Opinions on Gender Quotas

The SWMENA survey also aimed to assess the level of awareness and support for the introduction of gender quotas in elected bodies in Yemen. Currently, the level of female representation in the Yemeni parliament is extremely low, standing at a tiny 0.3% of seats (1 woman out of a total of 301 seats).  Female representation on local government councils is similarly limited with women occupying less than 1% of seats. Since the introduction of gender quotas would potentially promote women’s participation in political decision-making, SWMENA survey respondents were asked a series of questions about their knowledge of the concept of gender quotas and whether they would support such a system in Yemen.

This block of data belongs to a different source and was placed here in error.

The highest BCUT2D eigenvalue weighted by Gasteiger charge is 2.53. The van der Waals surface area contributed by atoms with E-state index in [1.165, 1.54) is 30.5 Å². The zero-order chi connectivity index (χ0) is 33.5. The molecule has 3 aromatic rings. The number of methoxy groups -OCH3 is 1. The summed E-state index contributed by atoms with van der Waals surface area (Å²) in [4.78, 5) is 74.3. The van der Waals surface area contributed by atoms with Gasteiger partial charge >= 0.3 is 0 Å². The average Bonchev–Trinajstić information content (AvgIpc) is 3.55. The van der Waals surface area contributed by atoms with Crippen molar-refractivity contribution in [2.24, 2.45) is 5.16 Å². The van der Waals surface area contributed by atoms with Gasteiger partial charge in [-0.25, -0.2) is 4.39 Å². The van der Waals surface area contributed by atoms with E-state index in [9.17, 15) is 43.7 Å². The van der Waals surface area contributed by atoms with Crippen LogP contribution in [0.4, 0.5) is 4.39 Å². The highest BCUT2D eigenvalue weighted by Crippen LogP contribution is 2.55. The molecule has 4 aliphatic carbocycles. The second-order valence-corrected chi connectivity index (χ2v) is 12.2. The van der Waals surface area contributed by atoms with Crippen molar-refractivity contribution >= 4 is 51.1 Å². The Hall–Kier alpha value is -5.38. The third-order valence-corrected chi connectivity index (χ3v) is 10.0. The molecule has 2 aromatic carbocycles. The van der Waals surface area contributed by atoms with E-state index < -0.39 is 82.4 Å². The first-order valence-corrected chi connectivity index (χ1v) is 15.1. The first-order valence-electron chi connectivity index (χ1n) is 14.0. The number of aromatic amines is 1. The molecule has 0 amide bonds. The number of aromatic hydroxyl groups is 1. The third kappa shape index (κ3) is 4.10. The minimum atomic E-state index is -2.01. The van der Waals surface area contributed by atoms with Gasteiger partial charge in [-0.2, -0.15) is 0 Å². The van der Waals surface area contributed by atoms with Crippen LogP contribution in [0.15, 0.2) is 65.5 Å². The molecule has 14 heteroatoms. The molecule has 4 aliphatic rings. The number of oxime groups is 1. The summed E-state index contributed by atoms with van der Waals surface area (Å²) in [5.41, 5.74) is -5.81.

Respondents who said they supported a system of gender quotas were asked why they do. Responses are based on those respondents who had heard of the notion of gender quotas. Among women, the top reason for supporting gender quotas is the belief that women should have the same rights as men: this garnered 33% of responses. Nearly a quarter of women (24%) said it is because women are better at representing women’s needs. Another 19% said it is because women should have a role in political life. Other reasons include the belief that women are just as qualified or as educated as men (9%), that women would focus on new policy concerns (9%), and that women are half the population and should therefore be represented (8%) (Figure 16).